Napoleon’s artists and their new views of Australia

Lesueur made detailed sketches of Sydney. This view was made looking across Sydney Cove from where the Sydney Opera House now stands. Museum d’histoire naturelle, Le Havre.

Lesueur made detailed sketches of Sydney. This view was made looking across Sydney Cove from where the Sydney Opera House now stands. Museum d’histoire naturelle, Le Havre.

In April 1802 when the lookout station situated on the southern headland at the entrance to Port Jackson reported the sighting of a French naval vessel approaching, the news spread quickly through the streets of Sydney. Isolated on the far side of the world from England, it was normal for news of the arrival of a ship to cause excitement at the prospect of news from Europe and the hope of fresh supplies. The armed corvette Le Naturaliste however, was an unusual arrival and unlikely to bring much comfort to the town.

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Governor Phillip’s ‘Portsmouth Gig’

This watercolour 'Ban nel long [Bennelong] meeting the Governor by appointment after he was wounded by Willemaring in September 1790' by The Port Jackson Painter shows Governor Arthur Phillip being rowed out to meet Bennelong to attempt a reconciliation after the Governor had been gravely wounded by a spear at Manly. Bennelong has his nawi (bark canoe) paddle raised. Watling Collection, Natural History Museum, UK.

This watercolour ‘Ban nel long [Bennelong] meeting the Governor by appointment after he was wounded by Willemaring in September 1790’ by The Port Jackson Painter shows Governor Arthur Phillip being rowed out to meet Bennelong to attempt a reconciliation after the governor had been gravely wounded by a spear at Manly. Bennelong has his nawi (bark canoe) paddle raised. Watling Collection, Natural History Museum, UK.

In January 1788, life for people in Sydney was transformed dramatically and forever. The first inkling of change was the appearance of two ship’s boats in the harbour. This was the advance party of the 11 ships anchored at Botany Bay, exploring what Captain Cook had called Port Jackson in 1770 as a better site for the establishment of a British colony. Little did the people of Sydney know what was to follow in the wake of these ship’s boats. Within 12 months a small bridgehead of British colonisation had taken hold around Warran, or Sydney Cove, and at least half the Indigenous population had died from disease, their bodies littering the foreshores of the harbour in May 1789.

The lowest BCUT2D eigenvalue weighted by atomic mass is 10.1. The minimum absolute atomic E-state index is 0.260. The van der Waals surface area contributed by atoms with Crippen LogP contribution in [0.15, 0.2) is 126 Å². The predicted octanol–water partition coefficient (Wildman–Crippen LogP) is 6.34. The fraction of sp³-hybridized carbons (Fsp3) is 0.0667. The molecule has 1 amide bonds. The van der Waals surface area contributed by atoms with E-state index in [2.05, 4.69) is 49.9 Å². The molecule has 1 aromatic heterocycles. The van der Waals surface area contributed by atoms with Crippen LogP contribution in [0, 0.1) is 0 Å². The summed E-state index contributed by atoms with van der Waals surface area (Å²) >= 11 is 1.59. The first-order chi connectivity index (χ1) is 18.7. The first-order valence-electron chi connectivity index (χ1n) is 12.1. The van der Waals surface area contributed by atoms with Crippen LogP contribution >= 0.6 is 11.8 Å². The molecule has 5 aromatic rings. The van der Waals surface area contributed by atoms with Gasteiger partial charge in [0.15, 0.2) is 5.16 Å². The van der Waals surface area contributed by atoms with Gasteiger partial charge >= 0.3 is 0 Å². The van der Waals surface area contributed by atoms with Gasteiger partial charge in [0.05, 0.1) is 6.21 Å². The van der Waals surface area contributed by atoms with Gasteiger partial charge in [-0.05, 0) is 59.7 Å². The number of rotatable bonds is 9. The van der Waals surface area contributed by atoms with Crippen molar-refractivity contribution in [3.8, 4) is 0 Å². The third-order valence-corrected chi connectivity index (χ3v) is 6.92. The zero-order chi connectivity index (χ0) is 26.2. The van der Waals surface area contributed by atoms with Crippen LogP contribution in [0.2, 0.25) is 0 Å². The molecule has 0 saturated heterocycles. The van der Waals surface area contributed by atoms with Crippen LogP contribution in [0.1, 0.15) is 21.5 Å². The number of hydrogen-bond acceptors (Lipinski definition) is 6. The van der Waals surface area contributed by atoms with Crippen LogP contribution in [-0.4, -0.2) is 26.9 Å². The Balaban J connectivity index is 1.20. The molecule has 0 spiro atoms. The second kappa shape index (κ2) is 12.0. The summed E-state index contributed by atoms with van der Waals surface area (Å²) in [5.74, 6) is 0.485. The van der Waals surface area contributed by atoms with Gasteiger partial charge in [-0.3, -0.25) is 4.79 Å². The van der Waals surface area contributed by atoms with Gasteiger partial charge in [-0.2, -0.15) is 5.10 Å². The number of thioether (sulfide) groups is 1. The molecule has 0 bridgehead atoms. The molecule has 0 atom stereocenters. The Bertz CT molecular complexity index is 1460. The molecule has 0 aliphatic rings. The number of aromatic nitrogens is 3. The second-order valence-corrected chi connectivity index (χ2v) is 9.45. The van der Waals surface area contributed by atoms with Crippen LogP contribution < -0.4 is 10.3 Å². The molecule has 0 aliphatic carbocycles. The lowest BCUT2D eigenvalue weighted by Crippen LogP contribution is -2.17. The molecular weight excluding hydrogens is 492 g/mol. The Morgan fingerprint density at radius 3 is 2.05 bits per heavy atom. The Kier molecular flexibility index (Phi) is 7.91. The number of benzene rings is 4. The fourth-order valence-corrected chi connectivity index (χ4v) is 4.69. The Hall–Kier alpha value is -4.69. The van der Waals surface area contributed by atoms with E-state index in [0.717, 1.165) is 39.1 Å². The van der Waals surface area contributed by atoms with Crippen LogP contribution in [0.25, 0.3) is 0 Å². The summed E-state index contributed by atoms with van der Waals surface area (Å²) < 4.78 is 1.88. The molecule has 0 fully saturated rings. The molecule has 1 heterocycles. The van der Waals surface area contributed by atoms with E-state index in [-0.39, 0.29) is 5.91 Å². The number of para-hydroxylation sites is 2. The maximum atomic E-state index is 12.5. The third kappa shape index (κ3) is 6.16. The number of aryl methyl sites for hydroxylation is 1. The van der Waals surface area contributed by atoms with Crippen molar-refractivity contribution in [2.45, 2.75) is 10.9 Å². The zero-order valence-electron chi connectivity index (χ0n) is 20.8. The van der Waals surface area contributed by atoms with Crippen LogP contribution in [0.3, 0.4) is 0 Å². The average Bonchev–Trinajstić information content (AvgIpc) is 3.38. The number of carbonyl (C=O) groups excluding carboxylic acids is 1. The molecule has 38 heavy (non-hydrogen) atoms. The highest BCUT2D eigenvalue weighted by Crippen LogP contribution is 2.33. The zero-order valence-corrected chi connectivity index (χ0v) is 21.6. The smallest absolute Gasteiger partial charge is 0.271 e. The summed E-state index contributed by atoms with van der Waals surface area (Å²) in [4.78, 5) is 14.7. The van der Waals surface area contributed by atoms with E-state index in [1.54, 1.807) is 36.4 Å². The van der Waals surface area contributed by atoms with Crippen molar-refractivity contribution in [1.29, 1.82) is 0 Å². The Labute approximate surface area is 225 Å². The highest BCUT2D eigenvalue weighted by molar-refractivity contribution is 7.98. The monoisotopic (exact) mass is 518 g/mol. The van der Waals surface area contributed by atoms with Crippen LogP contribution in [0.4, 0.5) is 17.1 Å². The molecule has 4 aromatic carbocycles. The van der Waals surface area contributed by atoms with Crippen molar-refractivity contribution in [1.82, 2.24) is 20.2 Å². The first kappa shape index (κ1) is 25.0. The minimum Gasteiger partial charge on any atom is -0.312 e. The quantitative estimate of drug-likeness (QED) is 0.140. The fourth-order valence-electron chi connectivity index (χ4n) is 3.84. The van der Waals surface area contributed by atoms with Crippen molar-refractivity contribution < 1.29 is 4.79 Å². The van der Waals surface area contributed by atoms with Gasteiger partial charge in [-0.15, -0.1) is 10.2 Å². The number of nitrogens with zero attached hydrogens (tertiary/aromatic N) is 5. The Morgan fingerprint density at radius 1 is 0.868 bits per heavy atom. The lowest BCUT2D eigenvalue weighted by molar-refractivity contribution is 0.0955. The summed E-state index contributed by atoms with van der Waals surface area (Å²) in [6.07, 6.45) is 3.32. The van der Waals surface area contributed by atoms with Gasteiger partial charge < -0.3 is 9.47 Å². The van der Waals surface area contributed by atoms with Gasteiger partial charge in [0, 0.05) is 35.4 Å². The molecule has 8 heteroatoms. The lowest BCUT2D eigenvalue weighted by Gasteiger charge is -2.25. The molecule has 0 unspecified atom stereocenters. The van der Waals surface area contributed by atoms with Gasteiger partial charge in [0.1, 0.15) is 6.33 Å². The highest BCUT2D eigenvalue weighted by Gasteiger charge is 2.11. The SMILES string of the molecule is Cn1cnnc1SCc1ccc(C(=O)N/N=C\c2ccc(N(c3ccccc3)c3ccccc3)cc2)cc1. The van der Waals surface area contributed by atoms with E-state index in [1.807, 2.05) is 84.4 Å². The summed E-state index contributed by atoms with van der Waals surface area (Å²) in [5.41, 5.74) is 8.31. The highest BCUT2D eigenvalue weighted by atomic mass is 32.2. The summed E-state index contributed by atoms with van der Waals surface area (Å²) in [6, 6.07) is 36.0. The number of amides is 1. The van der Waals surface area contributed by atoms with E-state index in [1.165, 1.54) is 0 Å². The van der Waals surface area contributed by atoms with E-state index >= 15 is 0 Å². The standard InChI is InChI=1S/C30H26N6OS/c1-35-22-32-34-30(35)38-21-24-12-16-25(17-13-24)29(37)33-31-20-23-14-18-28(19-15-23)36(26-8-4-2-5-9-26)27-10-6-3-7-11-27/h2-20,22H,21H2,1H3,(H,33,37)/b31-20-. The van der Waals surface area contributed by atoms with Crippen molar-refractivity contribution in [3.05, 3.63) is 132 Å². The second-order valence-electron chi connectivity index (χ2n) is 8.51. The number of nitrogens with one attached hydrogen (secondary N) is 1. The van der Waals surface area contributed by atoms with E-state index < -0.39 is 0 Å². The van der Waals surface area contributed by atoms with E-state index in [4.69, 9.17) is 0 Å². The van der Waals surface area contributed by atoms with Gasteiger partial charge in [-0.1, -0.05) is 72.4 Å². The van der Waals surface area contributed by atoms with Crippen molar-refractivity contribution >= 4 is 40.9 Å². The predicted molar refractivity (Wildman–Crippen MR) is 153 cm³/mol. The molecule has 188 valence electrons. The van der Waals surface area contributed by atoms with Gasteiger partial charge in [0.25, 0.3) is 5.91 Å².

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HMB Endeavour: Sydney to Jervis Bay Voyage – Day Six

Thursday, 22 April 2010

Noon position Lat 33º48.2’S  Long 151º24’E
En route to Port Jackson

Day’s run 87nm

We hugged the coast making our way under ‘iron stays’ls’ (our motors) northward. The majority of voyage crew were using their spare time to catch up on some lost sleep and the afternoon found most of the sea chests being used as makeshift beds with some voyage crew even sprawled in the sun on deck.

Those on watch were lucky enough to spot even more wildlife with a school of flying fish on the run from a pursuing fin, though it remains unconfirmed what the fin may have belonged to. We were even joined by at least five dolphins that spot the ship and make their way over to frolic in our bow wave. 

As the sun sunk below the horizon, the voyage crew prepared for their night watches. They were treated to a beautiful view of the twinkling lights on the coast with the moon hanging low and bright in the sky. There was little to be done whilst motoring, just manning the helm and lookouts, doing safety rounds and avoiding the numerous bulk carriers making their way to and from Port Kembla. It’s a much quieter night.

Hove-to